Role Models: Megan DeMoss


Name: Megan DeMoss

Age: 19

Age at diagnosis: 8 (6 days after my 8th birthday)

Involvement with Breakthrough T1D:

I’ve had my own walk team, Megan’s Miracle Makers, for about eight years. As a family walk team we’ve raised more than $10,000 toward Breakthrough T1D. My mom used to be our captain, but the last couple of years I’ve really taken over because it’s really special to me.

In 2011, I became a Breakthrough T1D mentor. When children are diagnosed with diabetes they, along with their family, choose whether or not they would like to be given a Breakthrough T1D mentor. The mentor is basically a support system for both the child and the family. They share support on things such as tips and tricks they’ve learned and ways to stay healthy. Barely a month after taking the training class, Breakthrough T1D called to tell me they had a family with an 8-year-old who had just been diagnosed. Hayle Hacker and her family have become some really good family friends. I babysat for them, went to watch her softball games, and even went to the Justin Bieber concert with her for her birthday. Becoming a mentor was a really awesome experience for me and I’m thankful Breakthrough T1D gave me that opportunity.

What is an obstacle you’ve faced in living with T1D, and how did you deal with it?

When I went overseas to visit friends I was very nervous about how my pump would affect my plane ride. I worried my blood sugars would be too high from the adrenaline rush; security wouldn’t know what to think of spare needles; pump supplies, or glucose; and I’d be heckled for having diabetes.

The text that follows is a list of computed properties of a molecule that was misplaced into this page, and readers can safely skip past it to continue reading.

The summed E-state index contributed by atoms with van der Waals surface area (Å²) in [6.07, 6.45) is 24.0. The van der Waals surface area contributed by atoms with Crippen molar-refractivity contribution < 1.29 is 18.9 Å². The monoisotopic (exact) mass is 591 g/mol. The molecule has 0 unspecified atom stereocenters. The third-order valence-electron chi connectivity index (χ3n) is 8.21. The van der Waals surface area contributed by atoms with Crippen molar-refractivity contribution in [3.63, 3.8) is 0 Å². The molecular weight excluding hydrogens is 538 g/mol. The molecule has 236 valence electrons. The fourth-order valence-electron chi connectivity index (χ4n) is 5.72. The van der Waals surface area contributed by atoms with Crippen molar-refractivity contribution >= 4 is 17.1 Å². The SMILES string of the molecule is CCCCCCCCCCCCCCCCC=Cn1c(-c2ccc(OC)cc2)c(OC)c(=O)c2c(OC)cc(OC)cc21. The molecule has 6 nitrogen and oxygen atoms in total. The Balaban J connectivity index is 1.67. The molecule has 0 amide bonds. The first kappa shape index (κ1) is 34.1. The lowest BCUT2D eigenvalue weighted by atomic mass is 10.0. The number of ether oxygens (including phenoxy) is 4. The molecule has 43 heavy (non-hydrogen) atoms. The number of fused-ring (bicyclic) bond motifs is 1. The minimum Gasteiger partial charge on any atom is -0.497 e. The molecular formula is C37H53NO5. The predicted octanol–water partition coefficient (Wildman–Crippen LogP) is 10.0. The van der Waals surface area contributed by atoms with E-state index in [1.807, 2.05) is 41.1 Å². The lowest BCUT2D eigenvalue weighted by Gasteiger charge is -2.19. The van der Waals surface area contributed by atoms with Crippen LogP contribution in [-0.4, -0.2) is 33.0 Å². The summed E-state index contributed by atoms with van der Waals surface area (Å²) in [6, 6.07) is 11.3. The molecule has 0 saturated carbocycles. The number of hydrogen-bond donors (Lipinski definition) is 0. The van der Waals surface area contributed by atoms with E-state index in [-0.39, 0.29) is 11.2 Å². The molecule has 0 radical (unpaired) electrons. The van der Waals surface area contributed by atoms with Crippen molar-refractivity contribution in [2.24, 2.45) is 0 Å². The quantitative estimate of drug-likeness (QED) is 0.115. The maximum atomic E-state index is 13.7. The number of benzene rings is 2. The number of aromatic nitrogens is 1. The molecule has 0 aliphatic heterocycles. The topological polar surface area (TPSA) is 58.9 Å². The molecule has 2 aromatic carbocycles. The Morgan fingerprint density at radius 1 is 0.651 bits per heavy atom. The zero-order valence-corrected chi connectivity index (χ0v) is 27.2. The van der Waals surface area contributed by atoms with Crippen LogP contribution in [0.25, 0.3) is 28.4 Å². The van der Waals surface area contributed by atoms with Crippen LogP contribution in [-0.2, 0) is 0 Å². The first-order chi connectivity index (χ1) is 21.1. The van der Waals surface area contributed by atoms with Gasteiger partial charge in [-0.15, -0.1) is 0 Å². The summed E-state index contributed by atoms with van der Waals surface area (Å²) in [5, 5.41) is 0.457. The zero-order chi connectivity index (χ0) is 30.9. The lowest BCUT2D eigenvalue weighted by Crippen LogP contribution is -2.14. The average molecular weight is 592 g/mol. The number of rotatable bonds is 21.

If you just call the airport and ask them what tips they have for people with diabetes and follow the airport’s instructions, you won’t have any troubles at all. My blood sugars were actually low from all the worrying that was unnecessary to begin with!

What’s one way T1D has made you a better person?

When I was diagnosed with T1D the doctors told me about a summer camp for kids with diabetes in Boone, Iowa, called Camp Hertko Hollow. I went to that camp for 10 years. It really taught me to take care of myself; so I keep going back, make new friends, and as I got older, be a role model for other people with diabetes and show them that you can do anything you want, if you want it bad enough.

What do you wish someone had told you when you were first diagnosed?

That I wasn’t alone. That there was a camp full of kids like me who had been living with diabetes for years. That I’d turn into who I am today. Knowing that life is okay now would’ve been enough for my second-grade mind to handle.

Have you encountered any misconceptions about T1D? If so, how did you respond?

“So, you’re like, not allowed to eat sugar, right?” No, I am “allowed” to eat sugar; I just have to eat it in moderation and take insulin shots to compensate for it.

“You’re not fat. How did you get diabetes?” You don’t get diabetes from being “fat;” you get type 1 diabetes because your pancreas can’t produce insulin to support the food you eat.

And my personal favorite, “Oh you’re diabetic? My grandma is diabetic” Oh really? Tell her I said hello. There’s just no correct response to that.


Who has been your biggest supporter in managing your T1D?

All of my family is a big support. My mom was there all through my childhood to make sure I’d taken the right amount of carbs, insulin, and glucose tabs. My grandparents are always telling me to bolus as soon as I put food in my mouth. My boyfriend is also a big supporter. He doesn’t really understand all the nitty-gritty details of bolus vs. basal but he knows enough to tell me to change my insulin pump site every three days, what to give me when I’m low, and make sure I bolus after every meal. I couldn’t ask for a better support system.